Aon: Cyber exposures and solutions in Asia

April 24 2015

Successful businesses throughout Asia use technology to increase sales, maximise efficiency and reduce expenses. Evolving technologies such as cloud computing, mobile devices, social media and “big data” analytics have helped them become more competitive in the global economy.

Meanwhile, the array of threats to cyber security continues to grow and evolve, and Asian companies are considered by many to be the most likely targets in the world. Cyber theft, fraud, sabotage, espionage, and hacking (including from governments) are more frequent in the social media age and the associated costs with information security breaches are increasing for entities in every industry sector – from retail, financial institutions, healthcare, hospitality, media, communications, technology, consulting and professional services to manufacturing, government/public sector, energy/utilities, critical infrastructure and transportation.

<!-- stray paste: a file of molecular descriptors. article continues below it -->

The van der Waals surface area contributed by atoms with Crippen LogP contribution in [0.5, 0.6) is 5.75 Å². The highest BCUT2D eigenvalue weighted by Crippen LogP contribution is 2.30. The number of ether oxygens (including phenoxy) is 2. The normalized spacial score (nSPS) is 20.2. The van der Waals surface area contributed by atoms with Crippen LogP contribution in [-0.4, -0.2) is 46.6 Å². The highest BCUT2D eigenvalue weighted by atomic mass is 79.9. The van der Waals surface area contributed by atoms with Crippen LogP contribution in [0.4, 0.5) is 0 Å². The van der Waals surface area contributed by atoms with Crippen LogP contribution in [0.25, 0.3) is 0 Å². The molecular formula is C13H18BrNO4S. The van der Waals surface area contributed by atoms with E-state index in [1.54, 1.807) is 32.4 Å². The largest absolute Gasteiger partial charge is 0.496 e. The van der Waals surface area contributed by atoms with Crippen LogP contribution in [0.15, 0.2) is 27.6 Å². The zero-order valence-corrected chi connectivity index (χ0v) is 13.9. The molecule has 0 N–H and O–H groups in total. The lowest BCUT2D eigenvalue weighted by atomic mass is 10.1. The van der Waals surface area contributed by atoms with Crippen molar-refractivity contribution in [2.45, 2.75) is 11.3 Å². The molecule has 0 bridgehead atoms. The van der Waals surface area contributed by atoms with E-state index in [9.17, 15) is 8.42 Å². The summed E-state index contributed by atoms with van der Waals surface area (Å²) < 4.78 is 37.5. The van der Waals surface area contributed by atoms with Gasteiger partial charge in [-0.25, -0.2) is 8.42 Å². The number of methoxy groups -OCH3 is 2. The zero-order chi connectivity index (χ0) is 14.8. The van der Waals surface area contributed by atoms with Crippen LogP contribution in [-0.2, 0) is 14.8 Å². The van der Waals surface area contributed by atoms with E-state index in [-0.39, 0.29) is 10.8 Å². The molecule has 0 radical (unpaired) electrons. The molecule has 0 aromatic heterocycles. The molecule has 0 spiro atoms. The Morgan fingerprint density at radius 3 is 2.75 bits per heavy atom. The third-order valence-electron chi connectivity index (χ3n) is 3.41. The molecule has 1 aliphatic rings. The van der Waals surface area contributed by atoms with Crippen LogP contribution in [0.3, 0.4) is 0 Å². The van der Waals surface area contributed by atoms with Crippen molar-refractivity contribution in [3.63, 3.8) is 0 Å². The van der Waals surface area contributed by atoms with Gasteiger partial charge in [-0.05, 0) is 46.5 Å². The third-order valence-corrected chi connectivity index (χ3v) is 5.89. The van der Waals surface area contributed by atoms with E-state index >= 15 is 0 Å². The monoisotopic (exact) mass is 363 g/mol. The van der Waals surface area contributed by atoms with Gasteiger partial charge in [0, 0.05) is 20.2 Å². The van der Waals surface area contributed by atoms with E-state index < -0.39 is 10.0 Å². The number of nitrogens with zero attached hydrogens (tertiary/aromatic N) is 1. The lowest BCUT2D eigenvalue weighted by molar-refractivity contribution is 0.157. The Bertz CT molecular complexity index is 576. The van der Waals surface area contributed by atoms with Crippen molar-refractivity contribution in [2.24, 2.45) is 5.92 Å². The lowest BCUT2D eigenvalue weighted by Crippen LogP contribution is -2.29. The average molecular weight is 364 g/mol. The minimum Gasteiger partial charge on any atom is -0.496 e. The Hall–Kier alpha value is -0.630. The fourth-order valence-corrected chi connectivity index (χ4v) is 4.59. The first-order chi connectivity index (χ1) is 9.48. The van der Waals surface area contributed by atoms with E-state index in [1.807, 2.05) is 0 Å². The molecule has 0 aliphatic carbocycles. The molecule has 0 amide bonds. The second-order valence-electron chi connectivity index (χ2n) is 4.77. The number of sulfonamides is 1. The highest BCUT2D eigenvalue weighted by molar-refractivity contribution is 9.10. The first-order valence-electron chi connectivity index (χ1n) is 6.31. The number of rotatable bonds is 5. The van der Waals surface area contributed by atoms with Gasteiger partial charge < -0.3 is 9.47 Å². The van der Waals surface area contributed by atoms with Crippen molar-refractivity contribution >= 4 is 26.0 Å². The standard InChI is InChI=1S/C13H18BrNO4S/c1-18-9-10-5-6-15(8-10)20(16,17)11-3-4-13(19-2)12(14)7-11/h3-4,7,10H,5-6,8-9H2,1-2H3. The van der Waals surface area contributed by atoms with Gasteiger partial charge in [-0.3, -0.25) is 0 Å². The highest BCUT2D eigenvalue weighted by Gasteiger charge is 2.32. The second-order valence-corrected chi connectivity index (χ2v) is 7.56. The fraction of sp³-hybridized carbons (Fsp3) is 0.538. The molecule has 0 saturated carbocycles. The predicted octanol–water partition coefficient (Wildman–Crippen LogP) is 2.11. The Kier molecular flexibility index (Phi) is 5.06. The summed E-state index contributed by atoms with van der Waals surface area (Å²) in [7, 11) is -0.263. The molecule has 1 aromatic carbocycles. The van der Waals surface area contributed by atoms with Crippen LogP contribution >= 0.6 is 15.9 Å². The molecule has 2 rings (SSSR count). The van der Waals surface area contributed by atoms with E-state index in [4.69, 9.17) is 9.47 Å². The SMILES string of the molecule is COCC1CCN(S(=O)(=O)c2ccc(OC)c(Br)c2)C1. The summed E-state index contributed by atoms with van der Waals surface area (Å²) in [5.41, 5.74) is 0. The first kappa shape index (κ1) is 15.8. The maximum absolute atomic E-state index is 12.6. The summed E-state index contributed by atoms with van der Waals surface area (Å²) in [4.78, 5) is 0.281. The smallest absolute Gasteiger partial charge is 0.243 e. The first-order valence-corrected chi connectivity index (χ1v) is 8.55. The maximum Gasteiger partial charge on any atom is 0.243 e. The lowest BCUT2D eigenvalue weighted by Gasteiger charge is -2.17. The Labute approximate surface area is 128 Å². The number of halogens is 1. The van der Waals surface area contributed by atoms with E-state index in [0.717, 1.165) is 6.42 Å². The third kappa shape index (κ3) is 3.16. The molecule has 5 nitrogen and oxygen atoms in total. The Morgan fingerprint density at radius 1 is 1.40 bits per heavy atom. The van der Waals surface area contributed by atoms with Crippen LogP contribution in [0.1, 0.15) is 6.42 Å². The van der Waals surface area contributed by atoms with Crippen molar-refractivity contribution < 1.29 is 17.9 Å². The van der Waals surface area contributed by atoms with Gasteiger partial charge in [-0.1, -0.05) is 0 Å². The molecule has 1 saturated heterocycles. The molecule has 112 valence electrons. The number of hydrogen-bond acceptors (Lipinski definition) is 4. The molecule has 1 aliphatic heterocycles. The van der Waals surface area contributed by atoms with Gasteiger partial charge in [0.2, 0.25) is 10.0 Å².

The legal exposure, reputational harm and business interruptions that may result can wreak havoc on a company’s bottom line.

Global executives meeting at the Word Economic Forum in Davos, Switzerland in January 2014 addressed the increasing costs of data theft and the difficulty in countering criminals who are intent on stealing data.1 Citing security breaches such as those at Japan based Mt. Gox, the largest Bitcoin exchange, and Target Corporation, the second largest U.S. retailer: the Davos executives noted the serious risk and high cost of security breaches, and expressed concern that further major disruptions due to security breaches could become commonplace.

“Technology is going to create significant opportunities, but how we as humans adapt to the changes will be very important.”

The continent of Asia technically encompasses a widely varied landscape with dramatically diverse legal systems and commercial environments. As of March 1, 2014, an increasing number of these countries have some type of privacy, data security, cross-border transfer or other breach disclosure law. This paper attempts to:

  • Outline some general 2014 cyber exposure and solution trends applicable to most Asian countries
  • Explore in-depth cyber issues specific to Malaysia, Singapore, Hong Kong and South Korea
  • Offer a risk management process to identify, understand, quantify, mitigate, and transfer cyber risks


Read the report

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